Carter also ran a task force credited with increasing overhead intelligence in Afghanistan. Lacking enough reconnaissance drones to meet troops’ needs, Carter helped stand up an innovative network of aerostats, Said said.

A physicist by training, Carter frequently made trips to war zones to hear firsthand from the troops in combat.

“We went to Afghanistan, I lost track of how many times,” Said said. “The whole purpose of these trips there [was] for him to firsthand hear from the troops in the trenches all the way up to the leadership in Afghanistan of what is operationally needed? What do you lack? What are the problems that we need to solve for you in the Building?”

On the flight back to Washington, Carter and his staff would get to work. They’d work late nights, most Saturdays and even half days on Sunday.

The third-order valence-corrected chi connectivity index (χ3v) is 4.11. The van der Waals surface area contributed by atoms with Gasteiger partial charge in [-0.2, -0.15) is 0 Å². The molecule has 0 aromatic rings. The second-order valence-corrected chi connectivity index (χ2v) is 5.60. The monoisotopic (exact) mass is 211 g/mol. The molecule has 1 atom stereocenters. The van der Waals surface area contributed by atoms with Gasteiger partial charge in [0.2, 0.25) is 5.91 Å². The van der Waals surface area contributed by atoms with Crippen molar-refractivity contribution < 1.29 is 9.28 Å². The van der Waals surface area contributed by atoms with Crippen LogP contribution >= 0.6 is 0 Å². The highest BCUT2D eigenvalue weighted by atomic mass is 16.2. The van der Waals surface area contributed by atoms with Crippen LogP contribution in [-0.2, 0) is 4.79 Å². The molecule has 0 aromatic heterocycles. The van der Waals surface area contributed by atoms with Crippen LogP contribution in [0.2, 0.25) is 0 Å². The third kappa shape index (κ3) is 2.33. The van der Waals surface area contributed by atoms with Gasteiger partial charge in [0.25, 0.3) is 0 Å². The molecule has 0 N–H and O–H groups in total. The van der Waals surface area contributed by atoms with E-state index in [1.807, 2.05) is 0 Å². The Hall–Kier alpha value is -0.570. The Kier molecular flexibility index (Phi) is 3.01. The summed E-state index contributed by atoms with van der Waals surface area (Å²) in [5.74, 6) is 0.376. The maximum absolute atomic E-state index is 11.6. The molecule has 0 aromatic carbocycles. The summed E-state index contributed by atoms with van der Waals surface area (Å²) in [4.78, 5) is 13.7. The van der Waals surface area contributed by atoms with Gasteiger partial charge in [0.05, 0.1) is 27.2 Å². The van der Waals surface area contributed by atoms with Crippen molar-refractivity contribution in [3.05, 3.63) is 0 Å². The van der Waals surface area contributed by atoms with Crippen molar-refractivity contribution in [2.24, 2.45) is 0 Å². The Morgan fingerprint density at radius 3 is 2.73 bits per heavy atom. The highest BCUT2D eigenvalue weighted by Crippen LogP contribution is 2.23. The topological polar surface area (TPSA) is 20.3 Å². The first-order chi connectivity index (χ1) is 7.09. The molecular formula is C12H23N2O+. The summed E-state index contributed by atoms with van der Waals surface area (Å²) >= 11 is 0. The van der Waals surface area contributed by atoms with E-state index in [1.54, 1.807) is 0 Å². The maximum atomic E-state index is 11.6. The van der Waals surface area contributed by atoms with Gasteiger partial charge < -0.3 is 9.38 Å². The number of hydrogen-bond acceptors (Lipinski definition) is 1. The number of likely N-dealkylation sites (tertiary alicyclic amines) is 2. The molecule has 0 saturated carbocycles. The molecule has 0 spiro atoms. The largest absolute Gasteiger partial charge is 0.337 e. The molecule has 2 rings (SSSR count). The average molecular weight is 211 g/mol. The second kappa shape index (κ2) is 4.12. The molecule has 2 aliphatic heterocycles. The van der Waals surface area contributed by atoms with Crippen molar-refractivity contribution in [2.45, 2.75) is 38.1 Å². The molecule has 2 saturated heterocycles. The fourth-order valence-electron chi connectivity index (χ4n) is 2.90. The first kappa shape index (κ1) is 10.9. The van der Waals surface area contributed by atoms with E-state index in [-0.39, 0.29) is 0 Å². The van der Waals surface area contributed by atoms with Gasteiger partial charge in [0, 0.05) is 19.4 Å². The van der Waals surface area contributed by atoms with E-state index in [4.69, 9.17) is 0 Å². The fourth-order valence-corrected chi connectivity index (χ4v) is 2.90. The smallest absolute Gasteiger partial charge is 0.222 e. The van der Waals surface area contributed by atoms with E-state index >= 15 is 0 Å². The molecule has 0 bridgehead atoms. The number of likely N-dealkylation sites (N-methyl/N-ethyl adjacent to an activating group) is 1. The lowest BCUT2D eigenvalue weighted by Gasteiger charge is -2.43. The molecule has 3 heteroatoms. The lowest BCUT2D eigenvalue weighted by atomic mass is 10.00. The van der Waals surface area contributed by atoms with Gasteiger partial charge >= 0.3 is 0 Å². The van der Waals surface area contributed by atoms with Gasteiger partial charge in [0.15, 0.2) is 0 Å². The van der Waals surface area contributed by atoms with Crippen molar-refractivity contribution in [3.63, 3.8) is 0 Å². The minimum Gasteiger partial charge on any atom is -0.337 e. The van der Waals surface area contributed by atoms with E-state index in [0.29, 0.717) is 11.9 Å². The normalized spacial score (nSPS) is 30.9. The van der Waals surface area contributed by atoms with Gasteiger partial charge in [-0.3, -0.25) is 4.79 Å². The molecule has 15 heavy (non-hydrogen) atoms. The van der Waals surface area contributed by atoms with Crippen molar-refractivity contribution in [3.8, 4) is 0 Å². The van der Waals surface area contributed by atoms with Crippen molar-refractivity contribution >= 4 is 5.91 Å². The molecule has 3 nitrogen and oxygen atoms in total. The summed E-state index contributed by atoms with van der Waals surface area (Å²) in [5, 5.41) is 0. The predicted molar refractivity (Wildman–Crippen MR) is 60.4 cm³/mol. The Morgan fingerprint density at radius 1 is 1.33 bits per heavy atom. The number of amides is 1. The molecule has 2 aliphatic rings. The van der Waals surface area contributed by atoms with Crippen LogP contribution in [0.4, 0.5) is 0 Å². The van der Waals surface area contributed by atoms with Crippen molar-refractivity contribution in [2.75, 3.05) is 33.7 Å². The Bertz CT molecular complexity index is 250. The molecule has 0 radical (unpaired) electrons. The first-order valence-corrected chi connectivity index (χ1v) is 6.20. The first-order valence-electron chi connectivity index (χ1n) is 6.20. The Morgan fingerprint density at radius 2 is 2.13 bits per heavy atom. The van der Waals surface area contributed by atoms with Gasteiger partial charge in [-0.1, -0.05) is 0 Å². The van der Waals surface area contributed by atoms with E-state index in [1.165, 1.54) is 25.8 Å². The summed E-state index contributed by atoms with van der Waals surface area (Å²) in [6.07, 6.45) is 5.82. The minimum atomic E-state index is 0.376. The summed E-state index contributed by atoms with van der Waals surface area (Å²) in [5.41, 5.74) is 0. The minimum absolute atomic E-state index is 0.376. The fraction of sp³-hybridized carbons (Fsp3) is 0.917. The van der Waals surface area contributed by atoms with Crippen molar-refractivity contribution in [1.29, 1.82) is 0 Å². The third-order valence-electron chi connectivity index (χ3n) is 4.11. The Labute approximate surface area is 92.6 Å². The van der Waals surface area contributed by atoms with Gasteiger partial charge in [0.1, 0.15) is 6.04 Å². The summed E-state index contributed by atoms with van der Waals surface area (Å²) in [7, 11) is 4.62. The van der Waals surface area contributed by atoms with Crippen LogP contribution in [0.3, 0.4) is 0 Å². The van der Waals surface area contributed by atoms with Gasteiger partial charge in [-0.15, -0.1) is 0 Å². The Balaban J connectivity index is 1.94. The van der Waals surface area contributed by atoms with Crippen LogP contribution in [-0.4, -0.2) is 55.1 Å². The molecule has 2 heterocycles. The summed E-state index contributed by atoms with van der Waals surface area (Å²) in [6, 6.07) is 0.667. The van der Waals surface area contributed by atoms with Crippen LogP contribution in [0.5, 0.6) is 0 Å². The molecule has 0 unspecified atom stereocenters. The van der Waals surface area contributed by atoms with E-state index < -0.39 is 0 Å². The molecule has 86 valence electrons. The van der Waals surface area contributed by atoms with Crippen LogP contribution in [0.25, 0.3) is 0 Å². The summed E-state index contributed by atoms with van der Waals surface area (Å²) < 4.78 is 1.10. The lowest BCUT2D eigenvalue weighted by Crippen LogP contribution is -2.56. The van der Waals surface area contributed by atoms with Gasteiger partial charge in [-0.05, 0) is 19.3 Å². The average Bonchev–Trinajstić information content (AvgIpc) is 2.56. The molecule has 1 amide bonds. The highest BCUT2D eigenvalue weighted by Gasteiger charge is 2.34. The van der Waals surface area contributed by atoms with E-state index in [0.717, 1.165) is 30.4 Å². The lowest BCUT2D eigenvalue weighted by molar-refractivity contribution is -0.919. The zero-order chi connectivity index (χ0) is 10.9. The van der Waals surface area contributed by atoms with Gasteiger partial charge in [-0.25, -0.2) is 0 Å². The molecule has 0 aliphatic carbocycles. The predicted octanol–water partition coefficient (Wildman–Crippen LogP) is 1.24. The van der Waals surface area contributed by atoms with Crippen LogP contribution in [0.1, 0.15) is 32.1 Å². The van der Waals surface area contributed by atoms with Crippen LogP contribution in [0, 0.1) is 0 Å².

At the Pentagon, Carter thrived on circumventing bureaucratic hurdles that slowed weapons and equipment to the battlefield. He worked to institutionalize many of his bureaucratic acquisition reforms through an initiative called Better Buying Power. 

David Van Bueren, who served as the Air Force’s top acquisition official, reminisced Tuesday about working with Carter to overhaul the troubled F-35 stealth fighter program. He also talked about how Carter laid the groundwork to develop a new stealth bomber that would work in concert with other military aircraft and systems.

“He was really trying to look at how the country needed to switch directions a little bit and now prepare for a couple totalitarian countries that were now going to be a greater threat,” Van Buren said.

As defense secretary, Carter laid the groundwork for a number of technological initiatives to counter China’s weapons advancements. He created special cells to work with startups and commercial technology firms. Among them were the Defense Innovation Unit and the Defense Digital Service.